‘Soapy’ Jones offers homemade products, support for arts scene

Erin “Soapy” Jones, owner and founder of Tuscaloosa’s Left Hand Soap Company, doesn’t just find passion and inspiration in her business. She also finds it in crusading to keep the arts alive in Tuscaloosa.

Jones recently played a critical role in the eventual resolution of the controversy surrounding “Turn Me On, Dammit,” a film about the coming-of-age of a 15-year-old girl in Norway set to screen at the Bama Theatre on July 17. Unhappy with the Tuscaloosa Arts Council’s original decision not to screen the film after objections from local pastors, Jones offered to sponsor a screening herself. Now, with help from Wellthatscool.com, the Left Hand Soap Company will completely fund the screening of the film on July 17. Despite the controversy, Jones said she remains positive about the influence of the arts in the Tuscaloosa community.

“Art speaks to intangible feelings, thoughts and ideas that give each individual the power to critically think and feel in an ever-growing world and deserves our support because of it,” she said. “Art is, by nature, controversial. It encourages public discourse and allows the community at large to reach out to the world outside the city. It is a community service – a cornerstone of the freedoms we enjoy and celebrate in the U.S.”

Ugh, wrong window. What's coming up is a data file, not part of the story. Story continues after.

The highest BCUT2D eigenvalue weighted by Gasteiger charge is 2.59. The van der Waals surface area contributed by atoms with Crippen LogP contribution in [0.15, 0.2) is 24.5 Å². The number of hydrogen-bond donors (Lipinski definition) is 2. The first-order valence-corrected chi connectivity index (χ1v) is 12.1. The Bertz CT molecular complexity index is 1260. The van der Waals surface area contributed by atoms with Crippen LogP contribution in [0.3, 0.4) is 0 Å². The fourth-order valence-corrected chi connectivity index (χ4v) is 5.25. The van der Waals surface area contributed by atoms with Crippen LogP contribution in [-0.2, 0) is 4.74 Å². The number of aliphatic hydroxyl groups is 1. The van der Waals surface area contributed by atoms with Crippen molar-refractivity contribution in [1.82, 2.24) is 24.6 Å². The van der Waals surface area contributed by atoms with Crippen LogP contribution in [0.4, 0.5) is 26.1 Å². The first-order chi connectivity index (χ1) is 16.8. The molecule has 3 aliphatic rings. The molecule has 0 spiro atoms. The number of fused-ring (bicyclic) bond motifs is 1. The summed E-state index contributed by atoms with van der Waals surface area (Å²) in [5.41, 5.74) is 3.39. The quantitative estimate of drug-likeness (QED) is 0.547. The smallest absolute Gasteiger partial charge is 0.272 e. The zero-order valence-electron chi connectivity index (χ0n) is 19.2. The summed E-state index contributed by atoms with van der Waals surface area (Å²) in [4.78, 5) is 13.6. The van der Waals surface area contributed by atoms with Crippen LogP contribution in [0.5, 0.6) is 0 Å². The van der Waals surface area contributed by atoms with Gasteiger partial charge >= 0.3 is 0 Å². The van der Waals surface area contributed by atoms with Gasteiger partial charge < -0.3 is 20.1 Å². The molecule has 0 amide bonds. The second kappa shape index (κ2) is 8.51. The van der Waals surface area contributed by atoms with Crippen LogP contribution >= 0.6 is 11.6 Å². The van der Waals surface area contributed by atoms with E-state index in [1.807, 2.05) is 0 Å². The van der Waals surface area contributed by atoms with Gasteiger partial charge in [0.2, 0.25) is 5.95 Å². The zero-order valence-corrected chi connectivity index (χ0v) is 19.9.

When she isn’t advocating art in the community, though, Jones still has a business to run—her other passion.

“I live my business,” she said. “It’s a 24-hour-a-day life. It’s home away from home.” Jones was inspired to start her business by her grandmother’s soap making and founded Left Hand Soap Company in 1999. The company’s mission is to create outstanding natural and organic body care products. Aside from handmade soaps, Left Hand Soap Company also sells lip salves, sugar scrubs and lotion bars.

“Both the founding members of the company are left-handed,” Jones said, explaining the origin of the business name. “Though, I’ve always been a fan of the double entendre.” The soaps are made from essential oils, herbs and organic ingredients, which are meant to suit various skin types. The Left Hand Soap Company website lists which soaps are suitable for oily, dry or normal skin, and soaps can be purchased by the bar or by larger “loaf” sizes. Becky Hicks, a buyer for Manna Grocery, has had great success selling Left Hand soaps, and the store has carried these products since 2007.

“The lavender and sage soap bar has been our biggest seller,” Hicks said. “They introduced some new scents earlier this year, and now the tea tree eucalyptus is the most popular.” Hicks said she also enjoys using the products herself.

“My favorite product is the carrot seed lip salve,” Hicks said. “I use it everywhere, not just my lips. It’s great for dry or cracked fingers.”

Thomas Risher Jr., an avid customer and private music teacher, learned of the Left Hand Soap Company shortly after moving to Tuscaloosa in 2006.

“I constantly switch between their many scents, but I do use their shaving soap everyday,” Risher said. “I use their soap because it does not leave my skin dry or ashy. Plus, it smells great, and I am supporting a local business that provides an outstanding product and service.”

Left Hand Soap Company products are sold at Manna Grocery, Grace Aberdean, the Kentuck Museum Gift Shop and on the company’s website. For more information, visit www.thelefthand.net.

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